Algeria called on Tunisia and Egypt to hold an urgent meeting to discuss the Libyan developments and find possible peaceful solutions for the crisis.
Algeria’s Foreign Minister Sabri Boukadoum contacted on Friday his Tunisian and Egyptian counterparts as well as the U.N. special envoy to Libya, Ghassan Salame, to arrange the meeting as soon as possible following the military escalation in Tripoli.
The Algerian minister urged the rapid unification of efforts and the use of diplomatic influence enjoyed by the neighboring countries in Libya to stop the fighting and resume political talks as the only way that will ensure the unity of the Libyan people and maintain its institutions.
Boukadoum had also a phone conversation with his Libyan counterpart Mohamed Tahar Siyala, during which Algeria’s foreign policy chief reiterated “Algeria’s full solidarity with the Libyan brother people.”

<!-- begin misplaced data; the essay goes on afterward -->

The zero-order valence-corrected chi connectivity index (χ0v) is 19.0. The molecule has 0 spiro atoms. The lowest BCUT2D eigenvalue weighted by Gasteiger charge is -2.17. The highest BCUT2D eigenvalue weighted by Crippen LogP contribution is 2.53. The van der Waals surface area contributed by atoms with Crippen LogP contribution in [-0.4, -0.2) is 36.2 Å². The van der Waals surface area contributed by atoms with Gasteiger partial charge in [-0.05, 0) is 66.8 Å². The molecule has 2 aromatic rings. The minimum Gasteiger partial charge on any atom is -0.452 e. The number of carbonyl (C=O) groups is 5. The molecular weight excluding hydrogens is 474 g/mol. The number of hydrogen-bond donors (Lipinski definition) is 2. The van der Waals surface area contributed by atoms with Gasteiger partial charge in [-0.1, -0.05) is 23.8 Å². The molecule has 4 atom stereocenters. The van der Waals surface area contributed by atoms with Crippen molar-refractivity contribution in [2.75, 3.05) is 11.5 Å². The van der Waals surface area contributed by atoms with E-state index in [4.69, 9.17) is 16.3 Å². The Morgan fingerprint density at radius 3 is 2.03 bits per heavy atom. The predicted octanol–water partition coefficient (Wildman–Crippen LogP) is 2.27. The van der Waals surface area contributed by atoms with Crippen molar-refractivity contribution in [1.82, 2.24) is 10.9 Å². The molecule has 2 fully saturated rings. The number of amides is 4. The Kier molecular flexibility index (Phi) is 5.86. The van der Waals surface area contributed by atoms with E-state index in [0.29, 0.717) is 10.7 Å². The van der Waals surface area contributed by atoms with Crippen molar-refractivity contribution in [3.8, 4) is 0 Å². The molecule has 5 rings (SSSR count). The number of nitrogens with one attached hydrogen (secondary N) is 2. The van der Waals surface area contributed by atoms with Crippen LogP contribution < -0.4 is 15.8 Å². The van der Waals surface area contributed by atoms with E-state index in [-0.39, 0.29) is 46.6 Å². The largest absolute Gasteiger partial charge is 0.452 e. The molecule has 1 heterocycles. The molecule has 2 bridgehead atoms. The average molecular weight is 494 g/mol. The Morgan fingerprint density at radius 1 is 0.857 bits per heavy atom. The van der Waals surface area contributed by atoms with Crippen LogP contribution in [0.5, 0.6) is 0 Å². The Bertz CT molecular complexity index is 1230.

In a Friday statement, Algerian foreign ministry said its approach stems from “its permanent solidarity with all the Libyan people and its readiness to do everything possible to promote a rapid return to peace under the auspices of the United Nations.”
On 4 April, the Libyan National Army (LNA) announced the launch of an offensive against Tripoli. So, all military units loyal to the Government of National Accord geared up to defend the capital. The warring factions are currently involved in battles along the outskirts of Tripoli.
The United Nations has been forced to postpone a carefully planned and potentially watershed national conference on Libya’s political future after the assault on Tripoli.
The two-day conference in the town of Ghadames was due to be attended by 120 delegates on 14-15 April. The decision to shelve the summit is a blow to Libya’s democratic forces, who had hoped it might open a path to presidential and parliamentary elections by the end of this year.